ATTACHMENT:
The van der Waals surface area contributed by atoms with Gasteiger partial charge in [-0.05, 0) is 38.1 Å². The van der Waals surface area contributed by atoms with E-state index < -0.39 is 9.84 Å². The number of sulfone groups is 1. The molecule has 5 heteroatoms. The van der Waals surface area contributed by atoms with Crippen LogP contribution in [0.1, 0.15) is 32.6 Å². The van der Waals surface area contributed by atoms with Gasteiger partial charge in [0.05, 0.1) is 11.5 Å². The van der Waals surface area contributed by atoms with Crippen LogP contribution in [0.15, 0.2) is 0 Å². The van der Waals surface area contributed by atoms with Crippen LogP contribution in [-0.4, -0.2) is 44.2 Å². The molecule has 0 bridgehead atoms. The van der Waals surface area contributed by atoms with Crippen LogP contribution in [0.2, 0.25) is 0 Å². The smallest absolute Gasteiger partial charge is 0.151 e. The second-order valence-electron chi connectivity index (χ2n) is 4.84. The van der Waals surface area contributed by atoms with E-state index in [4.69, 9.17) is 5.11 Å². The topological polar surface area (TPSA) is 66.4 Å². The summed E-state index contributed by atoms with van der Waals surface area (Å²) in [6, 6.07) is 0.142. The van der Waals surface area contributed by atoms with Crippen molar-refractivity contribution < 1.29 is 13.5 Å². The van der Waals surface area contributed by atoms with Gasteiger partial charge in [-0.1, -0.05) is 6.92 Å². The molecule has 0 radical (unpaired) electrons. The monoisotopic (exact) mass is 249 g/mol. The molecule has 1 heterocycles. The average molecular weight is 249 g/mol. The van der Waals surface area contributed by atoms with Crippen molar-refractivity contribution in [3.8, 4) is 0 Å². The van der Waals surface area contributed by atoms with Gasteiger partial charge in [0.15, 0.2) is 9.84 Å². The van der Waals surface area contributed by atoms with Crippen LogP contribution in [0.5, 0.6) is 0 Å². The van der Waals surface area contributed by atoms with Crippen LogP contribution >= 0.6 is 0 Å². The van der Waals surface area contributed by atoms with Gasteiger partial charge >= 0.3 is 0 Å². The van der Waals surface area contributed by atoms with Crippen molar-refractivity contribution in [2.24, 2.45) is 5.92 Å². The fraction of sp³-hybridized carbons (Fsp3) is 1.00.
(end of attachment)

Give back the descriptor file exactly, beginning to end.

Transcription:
The van der Waals surface area contributed by atoms with Gasteiger partial charge in [-0.05, 0) is 38.1 Å². The van der Waals surface area contributed by atoms with E-state index < -0.39 is 9.84 Å². The number of sulfone groups is 1. The molecule has 5 heteroatoms. The van der Waals surface area contributed by atoms with Crippen LogP contribution in [0.1, 0.15) is 32.6 Å². The van der Waals surface area contributed by atoms with Gasteiger partial charge in [0.05, 0.1) is 11.5 Å². The van der Waals surface area contributed by atoms with Crippen LogP contribution in [0.15, 0.2) is 0 Å². The van der Waals surface area contributed by atoms with Crippen LogP contribution in [-0.4, -0.2) is 44.2 Å². The molecule has 0 bridgehead atoms. The van der Waals surface area contributed by atoms with Crippen LogP contribution in [0.2, 0.25) is 0 Å². The smallest absolute Gasteiger partial charge is 0.151 e. The second-order valence-electron chi connectivity index (χ2n) is 4.84. The van der Waals surface area contributed by atoms with E-state index in [4.69, 9.17) is 5.11 Å². The topological polar surface area (TPSA) is 66.4 Å². The summed E-state index contributed by atoms with van der Waals surface area (Å²) in [6, 6.07) is 0.142. The van der Waals surface area contributed by atoms with Crippen molar-refractivity contribution < 1.29 is 13.5 Å². The van der Waals surface area contributed by atoms with Gasteiger partial charge in [-0.1, -0.05) is 6.92 Å². The molecule has 0 radical (unpaired) electrons. The monoisotopic (exact) mass is 249 g/mol. The molecule has 1 heterocycles. The average molecular weight is 249 g/mol. The van der Waals surface area contributed by atoms with Crippen molar-refractivity contribution in [3.8, 4) is 0 Å². The van der Waals surface area contributed by atoms with Gasteiger partial charge in [0.15, 0.2) is 9.84 Å². The van der Waals surface area contributed by atoms with Crippen LogP contribution in [0.5, 0.6) is 0 Å². The van der Waals surface area contributed by atoms with Crippen LogP contribution >= 0.6 is 0 Å². The van der Waals surface area contributed by atoms with Gasteiger partial charge >= 0.3 is 0 Å². The van der Waals surface area contributed by atoms with Crippen molar-refractivity contribution in [2.24, 2.45) is 5.92 Å². The fraction of sp³-hybridized carbons (Fsp3) is 1.00.